There are several goals on which a criminal defense advocate focuses when helping someone charged with drunk driving. They include making sure the defendant’s rights are protected throughout a thorough investigation of the circumstances involved in the arrest. Depending on a variety of factors, some arrests result in exoneration, while others result in conviction.

When a driver in Wisconsin is convicted of an offense related to operating a vehicle while intoxicated, he or she will be assessed through a state government interview process. This is known as the Intoxicated Driver Program. This evaluation is made through an alcohol or drug abuse assessor interview wherein the driver’s alcohol or drug use, including prescription medication, is identified, and a driver safety plan is developed for the individual.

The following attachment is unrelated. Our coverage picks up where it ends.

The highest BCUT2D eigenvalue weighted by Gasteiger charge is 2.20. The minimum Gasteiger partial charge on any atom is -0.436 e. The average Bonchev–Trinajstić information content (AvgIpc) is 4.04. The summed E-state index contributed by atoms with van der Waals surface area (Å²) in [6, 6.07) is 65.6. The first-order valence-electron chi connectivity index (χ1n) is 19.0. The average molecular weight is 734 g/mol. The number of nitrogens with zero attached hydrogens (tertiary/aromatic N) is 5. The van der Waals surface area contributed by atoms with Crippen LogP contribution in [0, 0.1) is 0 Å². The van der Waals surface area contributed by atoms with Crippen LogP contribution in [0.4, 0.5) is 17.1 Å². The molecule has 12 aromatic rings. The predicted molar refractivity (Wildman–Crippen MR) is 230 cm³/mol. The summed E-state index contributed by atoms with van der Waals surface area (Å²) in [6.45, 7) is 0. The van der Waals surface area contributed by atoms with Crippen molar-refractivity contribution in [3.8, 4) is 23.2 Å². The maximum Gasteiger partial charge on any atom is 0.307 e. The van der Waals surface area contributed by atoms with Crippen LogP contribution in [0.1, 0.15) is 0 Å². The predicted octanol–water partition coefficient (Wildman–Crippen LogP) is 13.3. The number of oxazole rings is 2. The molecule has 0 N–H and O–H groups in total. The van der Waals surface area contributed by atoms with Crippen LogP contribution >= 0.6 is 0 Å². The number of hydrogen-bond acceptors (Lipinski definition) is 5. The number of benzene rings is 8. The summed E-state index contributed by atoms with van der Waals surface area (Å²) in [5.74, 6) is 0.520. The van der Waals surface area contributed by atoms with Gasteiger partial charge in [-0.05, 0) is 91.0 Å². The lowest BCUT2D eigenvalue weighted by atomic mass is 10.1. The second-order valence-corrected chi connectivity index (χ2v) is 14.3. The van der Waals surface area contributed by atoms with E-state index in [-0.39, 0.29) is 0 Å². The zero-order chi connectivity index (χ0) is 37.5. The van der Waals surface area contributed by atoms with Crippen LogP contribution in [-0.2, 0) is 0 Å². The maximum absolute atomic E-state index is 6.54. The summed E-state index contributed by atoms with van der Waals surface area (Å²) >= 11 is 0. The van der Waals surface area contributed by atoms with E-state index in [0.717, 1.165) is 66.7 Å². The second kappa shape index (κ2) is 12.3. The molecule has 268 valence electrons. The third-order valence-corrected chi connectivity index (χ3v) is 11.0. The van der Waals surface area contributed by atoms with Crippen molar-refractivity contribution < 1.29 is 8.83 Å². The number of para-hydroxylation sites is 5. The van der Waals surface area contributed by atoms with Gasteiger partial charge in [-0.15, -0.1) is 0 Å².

Within 72 hours of a conviction, a defendant must contact the approved assessment facility for his or her county of residence. An assessment is required within 45 days for anyone with multiple OWI arrests or convictions. Second and subsequent OWI convictions require the assessment before eligibility for an occupation license is approved. Any person may voluntarily submit to an assessment.

In our county, the agency designated, licensed and certified to provide intoxicated driver assessment is the Eau Claire Community Program. The applicant will meet with a trained alcohol or drug abuse assessor and be asked questions about intoxicating substance use. The information is strictly confidential. The assessor will determine what level of care is needed, crafting a safety plan designed to help reduce the threat of repeat violations. This may include counseling or an education referral.

When the assessment is complete, paperwork is provided that allows a reinstatement of license application to be filed once other requirements are met. Proof of insurance for drivers with OWI convictions must be obtained. Also, any fines must be paid, and suspension time served.

Source: Wisconsin Department of Transportation, “Alcohol and Drug Assessment,” accessed April. 01, 2015